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Reeves, MEMA and Department of Health...

Reeves, MEMA and Department of Health give update on state’s response to COVID-19

By: Sarah Ulmer - March 16, 2020

The Mississippi Emergency Management Agency, State Health Department and Governor Tate Reeves joined together on Monday to update the public on the state’s preparedness and response to COVID-19, or Coronavirus. Reeves joined the presser via video conference due to his current quarantine after returning from Spain. The quality was difficult to understand so he appeared on Facebook live afterwards to make remarks.


“We remain in a situation in which it is the elderly and particularly those with compromised immune systems that are at risk of this illness,” said Reeves.

He asked for the public to respect the federal guidelines to not gather in groups larger than 10 people. He said while you may be healthy, this is about protecting Mississippi’s most vulnerable.

Reeves announced that he plans to sign two executive orders today.

The first one would activate the National Guard, primarily at testing centers throughout Mississippi. The second specifically relates to schools and the workforce. It will allow for non-essential state employees to be sent home. He added that he encourages private businesses to do the same.

The second executive order will also encourage schools to begin setting up distance learning options for students during this time. It addresses the students who rely on school lunches on a daily basis and Reeves has recommended that schools still stay open to provide meals to students who need them.

“The second executive order will also ensure that we have paid leave for any state or local employees that are missing work due to the Coronavirus,” said Reeves. He insinuated that Legislature would be addressing paid leave for anyone who works for the government that is not able to return to work.

“We hope this can be an example for our friends who work in the private sector as well,” said Reeves.

MEMA is currently operating at a Level One. The last time that happened was in the aftermath of hurricane Katrina.

“Now, don’t over react but also don’t ignore the risks,” said Reeves. “Be smart, avoid large gatherings, ten or more. Wash your hands, practice good hygiene.” He added that the major concern of this virus is that those who get sick overwhelm the system. He said this is why the state is taking such decisive action in order to flatten the curve now.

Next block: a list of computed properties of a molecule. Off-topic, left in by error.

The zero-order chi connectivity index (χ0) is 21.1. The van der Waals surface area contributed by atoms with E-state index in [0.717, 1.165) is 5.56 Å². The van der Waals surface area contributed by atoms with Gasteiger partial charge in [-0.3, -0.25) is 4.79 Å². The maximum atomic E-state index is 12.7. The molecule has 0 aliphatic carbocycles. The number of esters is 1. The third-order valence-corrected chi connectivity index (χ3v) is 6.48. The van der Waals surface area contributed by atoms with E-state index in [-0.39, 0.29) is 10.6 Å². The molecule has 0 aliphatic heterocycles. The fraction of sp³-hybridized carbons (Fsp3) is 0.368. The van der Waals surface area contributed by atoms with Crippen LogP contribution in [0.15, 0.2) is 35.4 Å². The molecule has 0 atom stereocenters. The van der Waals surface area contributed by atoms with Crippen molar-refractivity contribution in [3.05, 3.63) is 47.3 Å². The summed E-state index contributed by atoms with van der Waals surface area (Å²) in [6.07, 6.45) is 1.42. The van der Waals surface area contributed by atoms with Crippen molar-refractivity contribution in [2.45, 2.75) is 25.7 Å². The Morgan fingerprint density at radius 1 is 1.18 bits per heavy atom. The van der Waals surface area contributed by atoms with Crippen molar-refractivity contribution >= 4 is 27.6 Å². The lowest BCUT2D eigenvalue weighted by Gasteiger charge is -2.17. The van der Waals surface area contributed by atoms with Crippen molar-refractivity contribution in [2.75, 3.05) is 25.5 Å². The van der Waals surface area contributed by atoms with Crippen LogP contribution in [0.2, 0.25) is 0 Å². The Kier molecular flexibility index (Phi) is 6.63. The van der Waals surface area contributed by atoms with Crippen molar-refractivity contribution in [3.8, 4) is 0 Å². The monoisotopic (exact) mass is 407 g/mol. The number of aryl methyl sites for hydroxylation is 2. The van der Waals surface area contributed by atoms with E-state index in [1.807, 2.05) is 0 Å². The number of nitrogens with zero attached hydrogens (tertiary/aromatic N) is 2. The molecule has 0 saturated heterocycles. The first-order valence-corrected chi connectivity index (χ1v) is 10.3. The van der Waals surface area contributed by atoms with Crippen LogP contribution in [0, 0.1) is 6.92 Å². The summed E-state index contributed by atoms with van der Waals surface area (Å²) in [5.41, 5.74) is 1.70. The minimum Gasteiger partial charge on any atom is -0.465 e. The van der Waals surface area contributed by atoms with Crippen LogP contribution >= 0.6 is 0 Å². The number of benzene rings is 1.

Reeves emphasized blood donations, saying it is critical at this time that if you can give to go and give.


Dr. Thomas Dobbs with the State Department of Health said that there are now a total of 12 cases in the state and 289 individuals have been tested. He added that these numbers show that the majority of illnesses in the state are not Coronavirus and those people still need to seek the appropriate medical care.

“Of course this can change very quickly,” said Dobbs. He added that the President made a new recommendation about decreasing crowd size to less than 10 and for anyone over 65 who has a medical condition, it is important that they abide by these recommendations.

He said at this time they are not making any recommendations to close businesses and bars and there has been no decision made to extend school closures past this week. Most schools across the state extended spring break by one week but many are planning for the possibility of being closed longer.

Legislature is still currently set to meet, and Dobbs said they’ve been very engaged in this process by choosing to limit visitors. However, Dobbs added that the public gathering recommendations don’t always apply to workplaces and he would not want to speak to what the Legislature decides to do as they move forward with business.

Dobbs said the Department of Health is urging clinics to cancel non-essential clinic visits and postpone elective surgeries. There has been concern about preserving space in hospitals for those who may need to be treated. Dobbs said there is no increased demand on ICU beds, and that they seem to be running pretty steady but it could change at any time.

“If it is not a necessity that someone come into a clinic environment, they should delay those visits,” said Dobbs. He said isolation for those who are sick is ideal right now, but everyone should continue practicing social distancing.

He reminded the public that if you do not feel well and especially if you have a fever, please stay home. Please contact your healthcare provider to inquire about being tested if you believe you may be suffering from the Coronavirus.

The following symptoms may appear 2-14 days after exposure.

  • Fever
  • Cough
  • Shortness of breath


About the Author(s)
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Sarah Ulmer

Sarah is a Mississippi native, born and raised in Madison. She is a graduate of Mississippi State University, where she studied Communications, with an emphasis in Broadcasting and Journalism. Sarah’s experience spans multiple mediums, including extensive videography with both at home and overseas, broadcasting daily news, and hosting a live radio show. In 2017, Sarah became a member of the Capitol Press Corp in Mississippi and has faithfully covered the decisions being made by leaders on some of the most important issues facing our state. Email Sarah: